Peter Smith has also written a lengthier academic work: The Babi and Baha'i Religions: From Messianic Shi'ism to a World Religion (Cambridge: Cambridge University Press, 1987).

There are a number of histories dealing with specific periods of Bahá'í history.

The best biography of Bahá'u'lláh is H. M. Balyuzi, Bahá'u'lláh, the King of Glory (Oxford: George Ronald, 1980).

The same author has also written biographies of the Báb and `Abdu'l-Bahá:

The Báb, the Herald of the Day of Days (Oxford: George Ronald, 1973); and

`Abdu'l-Bahá, the Centre of the Covenant of Bahá'u'lláh (2nd ed. Oxford: George Ronald, 1987).

Shoghi Effendi's widow has written a biography of him: Rúhíyyih Rabbani, The Priceless Pearl (London: Bahá'í Publishing Trust, 1969).

On spirituality, see J.A. MacLean, Dimensions in Spirituality (Oxford: George Ronald, 1995).

On social and economic development, see Holly Hanson Vick, Social and Economic Development: A Bahá'í Approach, (Oxford: George Ronald, 1989).

On consultation, see John E. Kolstoe, Consultation: a Universal Lamp of Guidance (Oxford: George Ronald, 1985).

On the Bahá'í holy places, see David S. Ruhe, Door of Hope: A Century of the Bahá'í Faith in the Holy Land (Rev. ed., Oxford: George Ronald, 1989).

On the Mashriqu'l-Adhkár (House of Worship), see Julie Badiee, An Earthly Paradise (Oxford: George Ronald, 1992).

On peace, see Circle of Peace (Los Angeles: Kalimat Press, 1986).

On world government and global issues, see J. Tyson, World Peace and World Government (Oxford: George Ronald, 1986).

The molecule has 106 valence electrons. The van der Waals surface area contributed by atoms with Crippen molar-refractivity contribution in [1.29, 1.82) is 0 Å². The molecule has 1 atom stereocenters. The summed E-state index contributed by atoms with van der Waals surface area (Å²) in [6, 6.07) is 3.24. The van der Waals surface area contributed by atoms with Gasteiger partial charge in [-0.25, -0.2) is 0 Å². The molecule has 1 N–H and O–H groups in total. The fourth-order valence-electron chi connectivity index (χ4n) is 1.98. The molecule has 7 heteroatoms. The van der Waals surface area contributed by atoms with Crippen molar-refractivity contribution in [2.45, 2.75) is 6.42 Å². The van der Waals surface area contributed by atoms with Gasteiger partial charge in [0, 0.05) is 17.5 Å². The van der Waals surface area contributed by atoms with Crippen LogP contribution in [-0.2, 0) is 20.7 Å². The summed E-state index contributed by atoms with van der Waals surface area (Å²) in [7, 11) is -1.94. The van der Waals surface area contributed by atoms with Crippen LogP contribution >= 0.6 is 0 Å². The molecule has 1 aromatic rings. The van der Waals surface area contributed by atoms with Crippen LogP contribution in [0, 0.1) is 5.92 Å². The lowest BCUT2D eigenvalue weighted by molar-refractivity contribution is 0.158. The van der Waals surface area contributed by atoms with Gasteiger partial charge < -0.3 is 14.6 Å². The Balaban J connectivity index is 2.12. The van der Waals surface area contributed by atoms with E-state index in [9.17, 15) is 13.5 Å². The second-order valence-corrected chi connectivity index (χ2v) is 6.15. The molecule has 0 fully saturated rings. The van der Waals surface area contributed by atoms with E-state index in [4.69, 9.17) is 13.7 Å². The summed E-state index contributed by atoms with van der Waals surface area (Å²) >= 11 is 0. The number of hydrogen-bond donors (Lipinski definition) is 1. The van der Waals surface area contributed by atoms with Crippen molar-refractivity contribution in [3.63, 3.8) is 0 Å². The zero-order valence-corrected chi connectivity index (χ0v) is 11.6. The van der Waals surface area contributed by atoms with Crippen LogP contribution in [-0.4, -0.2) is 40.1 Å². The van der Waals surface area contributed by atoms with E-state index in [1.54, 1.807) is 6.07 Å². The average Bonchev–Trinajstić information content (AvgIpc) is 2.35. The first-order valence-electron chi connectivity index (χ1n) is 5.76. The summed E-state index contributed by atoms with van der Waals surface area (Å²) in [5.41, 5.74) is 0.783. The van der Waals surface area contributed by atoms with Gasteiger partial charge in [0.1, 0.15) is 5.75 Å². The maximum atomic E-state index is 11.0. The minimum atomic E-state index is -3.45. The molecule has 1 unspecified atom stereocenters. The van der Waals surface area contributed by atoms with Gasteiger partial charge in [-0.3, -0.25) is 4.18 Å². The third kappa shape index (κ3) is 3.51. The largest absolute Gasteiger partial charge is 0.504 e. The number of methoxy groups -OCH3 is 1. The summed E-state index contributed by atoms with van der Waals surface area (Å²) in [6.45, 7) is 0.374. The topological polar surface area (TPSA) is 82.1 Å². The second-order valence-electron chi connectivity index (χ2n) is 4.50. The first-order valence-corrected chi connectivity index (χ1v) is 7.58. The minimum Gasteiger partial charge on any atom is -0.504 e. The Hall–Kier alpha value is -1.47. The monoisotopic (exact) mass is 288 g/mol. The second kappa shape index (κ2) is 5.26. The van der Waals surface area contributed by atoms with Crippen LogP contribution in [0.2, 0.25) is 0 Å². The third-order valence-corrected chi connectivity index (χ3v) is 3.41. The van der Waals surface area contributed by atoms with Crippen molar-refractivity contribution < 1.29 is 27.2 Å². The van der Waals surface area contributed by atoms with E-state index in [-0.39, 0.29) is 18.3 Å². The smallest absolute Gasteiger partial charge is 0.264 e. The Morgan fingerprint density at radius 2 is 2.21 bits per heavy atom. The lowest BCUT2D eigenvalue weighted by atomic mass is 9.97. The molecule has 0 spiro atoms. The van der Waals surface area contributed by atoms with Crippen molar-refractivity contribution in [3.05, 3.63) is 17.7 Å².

Further information about the Bahá'í Faith can be obtained from the National Spiritual Assembly of the Bahá'ís in each country. For the major English-speaking countries these are:

Australia: P.O. Box 285, Mona Vale NSW 2103. Tel. 2-99707275

Canada: 7200 Leslie St., Thornhill, Toronto ON L3T 6L8. Tel. 905-889-8184

New Zealand: P.O. Box 21 - 551, Henderson, Auckland 8. Tel. 9-837-4898

United States: 536 Sheridan Rd, Wilmette, IL 60091. Tel. 708-869-0247

United Kingdom: 27 Rutland Gate, London SW7 1PD. Tel. 171-584-2566

Bahá'í can be found almost anywhere in the online world. Almost every provider, such as Compuserve, Genie, Prodigy and America Online has its own Bahá'í forum, as does Fidonet.

Some also have other Bahá'í activities "chat" times and Bahá'í archive materials.

On the Internet, the World Wide Web has many Bahá'í home pages, which can be found by doing a search on the word "Bahai".

A good starting place is the home page of the Bahá'í world centre "" or of the Bahá'í Computer and Communications Association (BCCA): ""

The text of almost all of the Bahá'í scriptures and other authoritative texts (including almost all of the references given in this book) as well as some introductory material can be down-loaded by FTP at "" Log in with the user name "ftp" and give your e-mail address for the password.

This site may also be accessed on the World Wide Web at "".

There is a Bahá'í questions and discussion group on Usenet: soc.religion.bahai. It is also possible to participate in this group in the form of an Internet mailing list by sending a message to: "" .

Extracted and condensed from A Short Introduction to the Bahá'í Faith

© Moojan Momen 1996. All Rights Reserved